Mr. JOHNNY DEPP (As Sweeney Todd): Not Barker, Sweeney Todd now, and he will have his revenge. Where's my wife?
Ms. BONHAM CARTER: She's gone.
Mr. SONNENFELD: And here's the actual raw film.
Mr. SONNENFELD: OK? So it's actually brighter and warmer. And what I've done to it is that.
STAMBERG: You took away its color.
Mr. SONNENFELD: Yeah.
STAMBERG: You know what it looks like, what you've done? It looks as if they're living people and through your manipulation you have drained them of their blood.
Mr. SONNENFELD: And Tim absolutely wanted that, but not ghastly, not completely devoid of any kind of humanity.
STAMBERG: Director Tim Burton got what he wanted. His London is a moving ash heap, except for the blood that his vengeful demon barber Sweeney Todd extracts from his clients. That blood is an ungodly color, so red it assaults the eye.
(Soundbite of music)
STAMBERG: Directors and stars like digital coloring, but a costume designer we know says she hates it. She spends all this time getting the clothing colors just right, and then they come in and tweak everything.
Stephan says there were studio executives who used to have similar objections.
Mr. SONNENFELD: There were people who literally said we will never do this process. We will never let you do this. We want to have total control, and this gives filmmakers too much flexibility.
STAMBERG: But he points out color-correction saves setup time on location, saves money and effort. But it's so dishonest.
Mr. SONNENFELD: Not really. I think everybody appreciates the fact that we try and do the right thing.
STAMBERG: I was hoping you'd say no, it's the magic of movies.
Mr. SONNENFELD: It's the magic of movies. There it is.
(Soundbite of movie, "Sunset Boulevard")
Mr. ERICH VON STROHEIM (As Max von Mayerling): Are you ready, Norma?
Mr. SONNENFELD: It is the magic of movies.
(Soundbite of movie, "Sunset Boulevard")
Ms. GLORIA SWANSON (As Norma Desmond): All right, Mr. DeMille, I'm ready for my close-up.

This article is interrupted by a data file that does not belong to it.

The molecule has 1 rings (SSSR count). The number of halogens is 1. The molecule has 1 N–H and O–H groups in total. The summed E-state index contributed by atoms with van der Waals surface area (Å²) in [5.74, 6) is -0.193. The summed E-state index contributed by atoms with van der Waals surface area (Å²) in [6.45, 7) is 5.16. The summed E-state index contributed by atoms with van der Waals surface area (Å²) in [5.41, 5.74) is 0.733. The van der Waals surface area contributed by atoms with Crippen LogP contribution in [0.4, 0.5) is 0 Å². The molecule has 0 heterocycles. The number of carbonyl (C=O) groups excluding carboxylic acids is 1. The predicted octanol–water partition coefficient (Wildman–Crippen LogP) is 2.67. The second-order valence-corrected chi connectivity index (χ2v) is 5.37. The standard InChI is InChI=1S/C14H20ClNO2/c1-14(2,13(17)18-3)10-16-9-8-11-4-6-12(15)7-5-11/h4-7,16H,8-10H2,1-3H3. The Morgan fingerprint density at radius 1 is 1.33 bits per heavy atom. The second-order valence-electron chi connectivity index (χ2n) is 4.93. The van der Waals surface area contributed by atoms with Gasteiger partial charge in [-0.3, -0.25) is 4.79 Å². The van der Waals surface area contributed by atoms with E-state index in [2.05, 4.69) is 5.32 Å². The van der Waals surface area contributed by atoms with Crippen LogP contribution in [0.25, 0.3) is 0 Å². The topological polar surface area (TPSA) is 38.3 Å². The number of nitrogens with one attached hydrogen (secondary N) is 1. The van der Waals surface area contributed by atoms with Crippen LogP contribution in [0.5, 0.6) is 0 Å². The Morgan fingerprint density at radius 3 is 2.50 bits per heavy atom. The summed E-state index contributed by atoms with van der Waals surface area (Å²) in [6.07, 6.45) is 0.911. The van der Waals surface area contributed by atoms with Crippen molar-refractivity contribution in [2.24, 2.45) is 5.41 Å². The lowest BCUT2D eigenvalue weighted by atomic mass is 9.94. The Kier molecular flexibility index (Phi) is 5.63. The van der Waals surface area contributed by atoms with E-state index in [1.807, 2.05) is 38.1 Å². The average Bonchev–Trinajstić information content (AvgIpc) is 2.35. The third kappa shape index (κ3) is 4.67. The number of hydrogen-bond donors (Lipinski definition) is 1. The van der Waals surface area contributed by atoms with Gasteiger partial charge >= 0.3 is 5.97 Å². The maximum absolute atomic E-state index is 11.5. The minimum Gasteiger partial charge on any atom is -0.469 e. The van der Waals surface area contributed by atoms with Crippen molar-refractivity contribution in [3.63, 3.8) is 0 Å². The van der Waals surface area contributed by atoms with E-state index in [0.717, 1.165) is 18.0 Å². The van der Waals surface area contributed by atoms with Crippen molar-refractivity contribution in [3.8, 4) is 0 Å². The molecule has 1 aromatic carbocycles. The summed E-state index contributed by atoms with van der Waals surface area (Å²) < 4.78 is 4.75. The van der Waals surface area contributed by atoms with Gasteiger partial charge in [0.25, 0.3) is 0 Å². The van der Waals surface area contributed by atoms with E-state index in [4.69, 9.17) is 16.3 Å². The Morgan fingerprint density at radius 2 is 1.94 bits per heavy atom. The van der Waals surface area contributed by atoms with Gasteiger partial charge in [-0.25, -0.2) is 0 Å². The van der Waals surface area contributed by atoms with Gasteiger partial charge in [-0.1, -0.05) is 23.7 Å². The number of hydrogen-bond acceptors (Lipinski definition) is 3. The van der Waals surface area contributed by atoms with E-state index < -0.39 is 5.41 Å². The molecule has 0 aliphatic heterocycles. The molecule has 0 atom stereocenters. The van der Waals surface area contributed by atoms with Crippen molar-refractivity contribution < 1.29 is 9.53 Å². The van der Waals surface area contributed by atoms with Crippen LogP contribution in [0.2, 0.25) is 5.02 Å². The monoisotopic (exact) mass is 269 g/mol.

STAMBERG: Gloria Swanson said it in black-and-white in 1950, but digital coloring specialist Stefan Sonnenfeld could rainbow up her close-ups with the click of a key for today's "Sunset Boulevard."
I'm Susan Stamberg, NPR News. Transcript provided by NPR, Copyright NPR.
Films are edited digitally, get their sound digitally — and increasingly rely on technologies that can change the colors of a costume or a background digitally. Even a star's frown lines can be banished — by artists like Stefan Sonnenfeld, pictured — with a mouse click.
In a big, dark post-production room in Santa Monica, Calif., fortysomething Stefan Sonnenfeld hovers over a workstation called DaVinci.
Apt name — because Sonnenfeld, who is what's known in Hollywood as a digital colorist, is a kind of Da Vinci of the movies. He's part of a revolution in moviemaking, an art that depends more and more on the dance of digits.
Nowadays, films are edited digitally, get their sound digitally — and, in just the past few years, rely on technology that can change the colors of a costume or a background digitally, without fancy lighting or painted sets.
Need a skin tone corrected? Click: Green-around-the-gills becomes a healthy glow.
Want scenes shot on a 60-degree day to look like they were filmed in a New York winter? Click: Instant overcast.
This kind of work is revolutionizing the look of films, and it's done by only a handful of major companies. Stefan Sonnenfeld's is one of them — and that makes him one of the most influential Hollywood artists you've never heard of.
Behind the Scenes, a Quiet Digital Revolution
Sonnenfeld's Company 3, a digital post-production house with facilities in Santa Monica and New York City, broke into the business in 1997 with work on music videos and commercials. It didn't begin to branch into feature films until 2001. Already its portfolio includes big-ticket blockbusters like Dreamgirls, Transformers, Pirates of the Caribbean — all three of them — and National Treasure.
The techniques? They've been around for a while, but they've only recently been used in full-length features.
"It's basically an amped-up Photoshop," Sonnenfeld says of the software behind his wizardry. "It's easy to do on a frame or a still, like on your laptop, but when you're using hours and hours of material — that's the difficult part."
Among other things, the cost of color-correcting a feature-length movie was prohibitive until recently.
"Just look at your computer," Sonnenfeld explains. "The cost of storage used to be a million dollars when Titanic was made. Now it's fifty bucks, a hundred bucks at the store."